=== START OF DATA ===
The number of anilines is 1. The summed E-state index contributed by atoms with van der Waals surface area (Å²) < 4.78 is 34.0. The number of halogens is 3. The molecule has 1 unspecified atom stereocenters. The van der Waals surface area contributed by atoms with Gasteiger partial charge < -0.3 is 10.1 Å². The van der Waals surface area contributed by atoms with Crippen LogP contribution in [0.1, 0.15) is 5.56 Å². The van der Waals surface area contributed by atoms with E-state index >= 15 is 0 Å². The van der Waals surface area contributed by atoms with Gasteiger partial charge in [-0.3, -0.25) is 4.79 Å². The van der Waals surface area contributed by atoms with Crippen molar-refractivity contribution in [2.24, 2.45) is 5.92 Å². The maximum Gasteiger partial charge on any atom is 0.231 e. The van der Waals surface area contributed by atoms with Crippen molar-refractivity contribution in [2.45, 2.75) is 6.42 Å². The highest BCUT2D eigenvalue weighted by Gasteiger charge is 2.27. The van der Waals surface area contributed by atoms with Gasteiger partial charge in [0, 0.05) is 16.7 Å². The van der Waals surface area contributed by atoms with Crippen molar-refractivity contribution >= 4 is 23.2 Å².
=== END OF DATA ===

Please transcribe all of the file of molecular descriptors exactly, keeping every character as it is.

The number of anilines is 1. The summed E-state index contributed by atoms with van der Waals surface area (Å²) < 4.78 is 34.0. The number of halogens is 3. The molecule has 1 unspecified atom stereocenters. The van der Waals surface area contributed by atoms with Gasteiger partial charge < -0.3 is 10.1 Å². The van der Waals surface area contributed by atoms with Crippen LogP contribution in [0.1, 0.15) is 5.56 Å². The van der Waals surface area contributed by atoms with E-state index >= 15 is 0 Å². The van der Waals surface area contributed by atoms with Gasteiger partial charge in [-0.3, -0.25) is 4.79 Å². The van der Waals surface area contributed by atoms with Crippen molar-refractivity contribution in [2.24, 2.45) is 5.92 Å². The maximum Gasteiger partial charge on any atom is 0.231 e. The van der Waals surface area contributed by atoms with Crippen molar-refractivity contribution in [2.45, 2.75) is 6.42 Å². The highest BCUT2D eigenvalue weighted by Gasteiger charge is 2.27. The van der Waals surface area contributed by atoms with Gasteiger partial charge in [0, 0.05) is 16.7 Å². The van der Waals surface area contributed by atoms with Crippen molar-refractivity contribution >= 4 is 23.2 Å².